The graphics at the top of this page are the covers for my book on the Japanese Supreme Court (entitled “The Japanese Supreme Court and Judicial Review”), published in 2013 by Gendaijinbunsha (available from, my Spanish book with Mila Versteeg, Constituciones aparentes, published in 2018 by Universidad Externado de Colombia, and my new book from Cambridge University Press, Constitutionalism in Context, available from all major booksellers (Amazon, Barnes & Noble, Book Depository, etc) and directly from the publisher. Many thanks to Professor Shin-ichi Nishikawa, a political scientist at Meiji University who patiently and painstakingly translated the book on the Japanese Supreme Court.

The following papers (and other more recent work) can be downloaded for free from my SSRN page. Comments are highly welcome, especially on works-in-progress.

Constitutional Archetypes,” 95 Texas Law Review 263 (2016). A major criticism of much empirical scholarship on constitutional drafting (and much empirical legal scholarship generally) is its reliance on the coding of data. The coding of inherently non-numeric phenomena (constitutions, judicial reasoning, etc.) into numeric data is often criticized for being incomplete, incorrect, biased, and/or lacking in transparency. This forthcoming article employs a form of automated content analysis known as Structural Topic Modeling, which is a way of analyzing large bodies of text for patterns without having to first “code” the text into numeric data. Many thanks to Brandon Stewart for his help and support (both moral and technical). Comments on this work-in-progress are highly welcome.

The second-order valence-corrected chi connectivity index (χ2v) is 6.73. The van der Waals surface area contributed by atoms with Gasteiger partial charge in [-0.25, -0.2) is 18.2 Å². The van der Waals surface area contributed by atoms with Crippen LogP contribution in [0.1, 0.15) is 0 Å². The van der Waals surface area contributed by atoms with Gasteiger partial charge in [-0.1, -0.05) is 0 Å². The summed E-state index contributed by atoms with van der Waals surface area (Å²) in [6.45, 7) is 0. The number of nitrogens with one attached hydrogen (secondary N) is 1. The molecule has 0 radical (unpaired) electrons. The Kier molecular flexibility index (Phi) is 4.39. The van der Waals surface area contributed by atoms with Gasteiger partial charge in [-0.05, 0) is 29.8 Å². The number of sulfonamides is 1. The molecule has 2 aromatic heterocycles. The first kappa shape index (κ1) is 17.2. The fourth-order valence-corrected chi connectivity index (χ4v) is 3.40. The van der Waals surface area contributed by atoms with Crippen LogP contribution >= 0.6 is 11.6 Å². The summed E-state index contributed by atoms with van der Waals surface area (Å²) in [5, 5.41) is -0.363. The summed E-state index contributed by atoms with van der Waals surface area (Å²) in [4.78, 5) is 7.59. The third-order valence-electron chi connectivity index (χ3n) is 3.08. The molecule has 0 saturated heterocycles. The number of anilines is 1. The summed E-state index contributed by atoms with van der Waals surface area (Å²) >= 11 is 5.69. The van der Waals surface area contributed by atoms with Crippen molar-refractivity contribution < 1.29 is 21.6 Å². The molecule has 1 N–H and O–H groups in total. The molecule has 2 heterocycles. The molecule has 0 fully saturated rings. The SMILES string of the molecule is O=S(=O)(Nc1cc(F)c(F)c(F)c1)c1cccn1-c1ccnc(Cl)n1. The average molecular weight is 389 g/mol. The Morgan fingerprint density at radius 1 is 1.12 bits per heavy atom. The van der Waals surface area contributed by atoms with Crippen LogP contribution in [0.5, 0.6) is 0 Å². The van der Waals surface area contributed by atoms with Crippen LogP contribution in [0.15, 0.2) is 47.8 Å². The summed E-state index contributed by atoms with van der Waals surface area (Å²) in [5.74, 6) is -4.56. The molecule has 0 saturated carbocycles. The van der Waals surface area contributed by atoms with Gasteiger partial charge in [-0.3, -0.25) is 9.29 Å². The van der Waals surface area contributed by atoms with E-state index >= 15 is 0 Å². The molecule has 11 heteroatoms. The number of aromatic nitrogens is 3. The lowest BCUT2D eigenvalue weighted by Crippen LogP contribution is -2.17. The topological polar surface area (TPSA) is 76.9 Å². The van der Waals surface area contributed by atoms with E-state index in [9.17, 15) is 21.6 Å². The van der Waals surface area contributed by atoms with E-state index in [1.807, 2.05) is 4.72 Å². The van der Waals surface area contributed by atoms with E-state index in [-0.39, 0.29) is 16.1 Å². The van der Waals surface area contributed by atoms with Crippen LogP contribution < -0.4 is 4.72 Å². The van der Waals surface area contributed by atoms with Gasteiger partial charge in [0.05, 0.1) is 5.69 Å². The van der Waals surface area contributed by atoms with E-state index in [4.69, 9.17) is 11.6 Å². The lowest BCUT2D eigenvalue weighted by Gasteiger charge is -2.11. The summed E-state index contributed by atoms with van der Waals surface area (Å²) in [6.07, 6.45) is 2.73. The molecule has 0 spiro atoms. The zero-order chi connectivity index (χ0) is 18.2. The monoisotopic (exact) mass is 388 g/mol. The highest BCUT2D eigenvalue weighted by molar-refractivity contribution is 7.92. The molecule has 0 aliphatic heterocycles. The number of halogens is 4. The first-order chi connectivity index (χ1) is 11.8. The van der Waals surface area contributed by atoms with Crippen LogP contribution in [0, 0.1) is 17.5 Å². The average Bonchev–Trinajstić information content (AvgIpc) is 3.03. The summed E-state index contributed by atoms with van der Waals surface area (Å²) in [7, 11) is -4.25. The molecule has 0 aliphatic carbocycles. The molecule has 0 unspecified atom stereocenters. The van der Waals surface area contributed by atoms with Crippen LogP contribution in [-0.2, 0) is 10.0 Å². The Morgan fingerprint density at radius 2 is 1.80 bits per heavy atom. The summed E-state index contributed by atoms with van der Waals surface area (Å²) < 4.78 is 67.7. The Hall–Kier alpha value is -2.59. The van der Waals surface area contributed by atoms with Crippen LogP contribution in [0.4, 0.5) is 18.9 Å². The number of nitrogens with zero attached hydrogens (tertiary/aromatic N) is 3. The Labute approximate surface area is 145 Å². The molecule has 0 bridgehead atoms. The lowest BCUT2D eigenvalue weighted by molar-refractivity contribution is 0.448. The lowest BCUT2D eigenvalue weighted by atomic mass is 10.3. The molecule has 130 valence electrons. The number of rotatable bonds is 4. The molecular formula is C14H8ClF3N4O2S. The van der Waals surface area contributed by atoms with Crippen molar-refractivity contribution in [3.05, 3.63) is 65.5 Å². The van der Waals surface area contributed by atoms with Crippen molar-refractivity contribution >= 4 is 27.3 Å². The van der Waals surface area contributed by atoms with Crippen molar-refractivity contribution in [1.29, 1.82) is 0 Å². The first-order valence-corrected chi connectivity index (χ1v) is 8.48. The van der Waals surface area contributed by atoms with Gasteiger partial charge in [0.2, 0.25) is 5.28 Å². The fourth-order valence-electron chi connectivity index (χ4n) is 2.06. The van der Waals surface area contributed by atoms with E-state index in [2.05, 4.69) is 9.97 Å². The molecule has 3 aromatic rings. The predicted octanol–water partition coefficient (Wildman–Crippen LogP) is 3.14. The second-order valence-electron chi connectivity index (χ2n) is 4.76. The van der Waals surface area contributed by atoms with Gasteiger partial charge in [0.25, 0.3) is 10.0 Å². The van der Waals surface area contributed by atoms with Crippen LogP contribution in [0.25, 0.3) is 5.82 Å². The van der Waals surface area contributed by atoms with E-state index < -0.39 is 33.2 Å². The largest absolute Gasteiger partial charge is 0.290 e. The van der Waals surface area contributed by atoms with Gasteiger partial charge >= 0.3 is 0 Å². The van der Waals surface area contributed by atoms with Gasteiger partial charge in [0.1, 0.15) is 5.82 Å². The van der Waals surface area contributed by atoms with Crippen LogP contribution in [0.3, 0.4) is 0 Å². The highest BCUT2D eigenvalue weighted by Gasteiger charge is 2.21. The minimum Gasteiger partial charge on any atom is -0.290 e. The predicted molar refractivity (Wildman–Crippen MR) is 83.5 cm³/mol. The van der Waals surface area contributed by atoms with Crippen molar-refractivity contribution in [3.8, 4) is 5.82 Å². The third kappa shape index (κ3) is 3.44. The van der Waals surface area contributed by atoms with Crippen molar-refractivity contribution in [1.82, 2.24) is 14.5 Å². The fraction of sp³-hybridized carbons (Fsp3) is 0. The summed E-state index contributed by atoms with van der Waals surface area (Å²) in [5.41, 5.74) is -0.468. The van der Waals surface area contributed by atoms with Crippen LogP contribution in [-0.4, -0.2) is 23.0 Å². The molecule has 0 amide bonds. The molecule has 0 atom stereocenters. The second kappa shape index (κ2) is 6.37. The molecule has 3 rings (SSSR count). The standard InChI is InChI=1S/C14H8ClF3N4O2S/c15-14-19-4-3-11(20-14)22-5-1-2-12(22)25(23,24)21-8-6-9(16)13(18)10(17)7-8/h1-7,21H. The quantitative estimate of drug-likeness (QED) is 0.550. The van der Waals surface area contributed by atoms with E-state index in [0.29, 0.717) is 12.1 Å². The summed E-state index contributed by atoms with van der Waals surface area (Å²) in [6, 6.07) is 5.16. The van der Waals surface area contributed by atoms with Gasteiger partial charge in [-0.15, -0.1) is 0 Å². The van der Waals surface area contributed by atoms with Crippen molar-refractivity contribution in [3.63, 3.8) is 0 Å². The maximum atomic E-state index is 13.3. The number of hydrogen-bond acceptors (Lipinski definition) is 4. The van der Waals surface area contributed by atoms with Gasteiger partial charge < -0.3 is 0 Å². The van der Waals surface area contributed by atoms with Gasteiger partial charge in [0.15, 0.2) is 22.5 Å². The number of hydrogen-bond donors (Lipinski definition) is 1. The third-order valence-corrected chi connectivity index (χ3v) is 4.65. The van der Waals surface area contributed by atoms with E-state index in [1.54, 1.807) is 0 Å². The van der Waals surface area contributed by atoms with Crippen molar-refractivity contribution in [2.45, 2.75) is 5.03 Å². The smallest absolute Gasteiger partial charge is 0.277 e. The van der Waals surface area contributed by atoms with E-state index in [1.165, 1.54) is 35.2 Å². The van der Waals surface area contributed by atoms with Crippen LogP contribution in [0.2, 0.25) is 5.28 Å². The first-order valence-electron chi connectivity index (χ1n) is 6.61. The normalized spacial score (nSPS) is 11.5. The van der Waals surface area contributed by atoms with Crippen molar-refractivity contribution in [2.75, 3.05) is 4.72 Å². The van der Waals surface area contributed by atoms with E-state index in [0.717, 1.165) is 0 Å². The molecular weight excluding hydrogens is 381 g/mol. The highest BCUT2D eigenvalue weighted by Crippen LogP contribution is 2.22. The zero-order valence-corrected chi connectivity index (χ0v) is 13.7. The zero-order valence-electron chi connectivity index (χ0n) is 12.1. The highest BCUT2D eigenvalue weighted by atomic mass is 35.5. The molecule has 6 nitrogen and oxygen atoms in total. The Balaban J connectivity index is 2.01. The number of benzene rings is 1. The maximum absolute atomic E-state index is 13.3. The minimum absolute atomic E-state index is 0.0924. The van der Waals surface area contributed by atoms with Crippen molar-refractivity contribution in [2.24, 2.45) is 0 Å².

“Judicial Comparativism and Judicial Diplomacy,” 163 University of Pennsylvania Law Review 927 (2015).

“Sham Constitutions,” 101 California Law Review 863 (2013), co-authored with Mila Versteeg. This article explores empirically the phenomenon of constitutional noncompliance: which countries fail to comply with their constitutions, in what ways, to what extent, and for what reasons?

“The Declining Influence of the United States Constitution,” 87 NYU Law Review 762 (2012), co-authored with Mila Versteeg.

“The Evolution and Ideology of Global Constitutionalism,” 99 California Law Review 1163 (2011), co-authored with Mila Versteeg.
This article was translated into Chinese by Xiaofei Xu and published in the January 2014 issue of the Tsinghua Rule of Law Forum, along with a response by Professor Jie Cheng of Tsinghua University School of Law. The Chinese version of the article is available here, and Professor Cheng’s response is available here.

“The Limits of Global Judicial Dialogue,” 86 Washington Law Review 523 (2011), co-authored with Wen-Chen Chang. This article was presented and published as part of a symposium on “Global Law and Its Exceptions” held at the University of Washington in Seattle earlier this year.

“Why Has Judicial Review Failed in Japan?,” 88 Washington University Law Review 1425 (2011). This article was written for a conference on “Decision Making on the Japanese Supreme Court” that John Haley and I hosted at Washington University in St. Louis in September of 2010. The papers presented at that conference, including two essays authored by retired justices of the Japanese Supreme Court, were published in a symposium issue of the Washington University Law Review.

“How to Rig the Federal Courts,” 99 Georgetown Law Journal 779 (2011).